BYU Law Review


Gregg P. Macey


Public organizations, including those involved in contingency planning, have tremendous influence over the ultimate scale and scope of an environmental crisis. Yet our understanding of how organizational behavior can either rein in or exacerbate crises continues to lag behind advances in technology. This Article considers the role of public organizations in the blowout of the Macondo well in the Gulf of Mexico. Its theoretical lens is the “paradox of organizing,” a frame that I suggest should be applied to interorganizational responses to low-probability, high-consequence events. The struggle to differentiate tasks and subunits and then piece them together during moments of great uncertainty can challenge and strain contingency planning, such as what is envisioned by the National Contingency Plan. Through the paradox of organizing, the organizational roots of a crisis, such as the accidental release of oil or hazardous substances, are recreated and amplified during an interorganizational response to that crisis. I discuss several dynamics that were reproduced by the response system awakened by the Deepwater Horizon oil spill. They included risk amplification and system degradation due to the structure of the response, through processes including “anarchy,” “drift,” and “fire fighting.” They also involved the tasks of making sense of information within the response effort, which erases detail, limits whether data can be used to detect anomalies, and encourages responders to develop their own plausible rationales for equivocal data so that they can resume interrupted tasks. These dynamics go beyond the narratives that dominate standard regulatory accounts of accidents. They point to how multiagency response can intensify the paradox of organizing.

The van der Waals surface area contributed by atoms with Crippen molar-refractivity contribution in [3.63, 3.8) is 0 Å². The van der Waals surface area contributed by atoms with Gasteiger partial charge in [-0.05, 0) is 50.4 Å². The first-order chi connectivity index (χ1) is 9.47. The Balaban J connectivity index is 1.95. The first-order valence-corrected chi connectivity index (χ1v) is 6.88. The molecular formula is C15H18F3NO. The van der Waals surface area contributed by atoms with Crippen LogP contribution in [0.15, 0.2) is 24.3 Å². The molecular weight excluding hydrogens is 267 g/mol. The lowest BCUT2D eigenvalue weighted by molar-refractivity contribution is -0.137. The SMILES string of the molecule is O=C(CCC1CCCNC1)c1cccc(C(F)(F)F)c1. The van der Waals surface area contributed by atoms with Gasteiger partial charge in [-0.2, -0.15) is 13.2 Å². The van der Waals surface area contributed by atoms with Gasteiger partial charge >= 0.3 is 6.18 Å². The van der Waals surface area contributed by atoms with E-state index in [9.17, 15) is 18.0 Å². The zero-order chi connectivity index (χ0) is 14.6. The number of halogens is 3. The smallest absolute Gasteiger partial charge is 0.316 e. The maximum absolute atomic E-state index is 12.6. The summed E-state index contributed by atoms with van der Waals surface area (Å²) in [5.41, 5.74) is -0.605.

© 2011 J. Reuben Clark Law School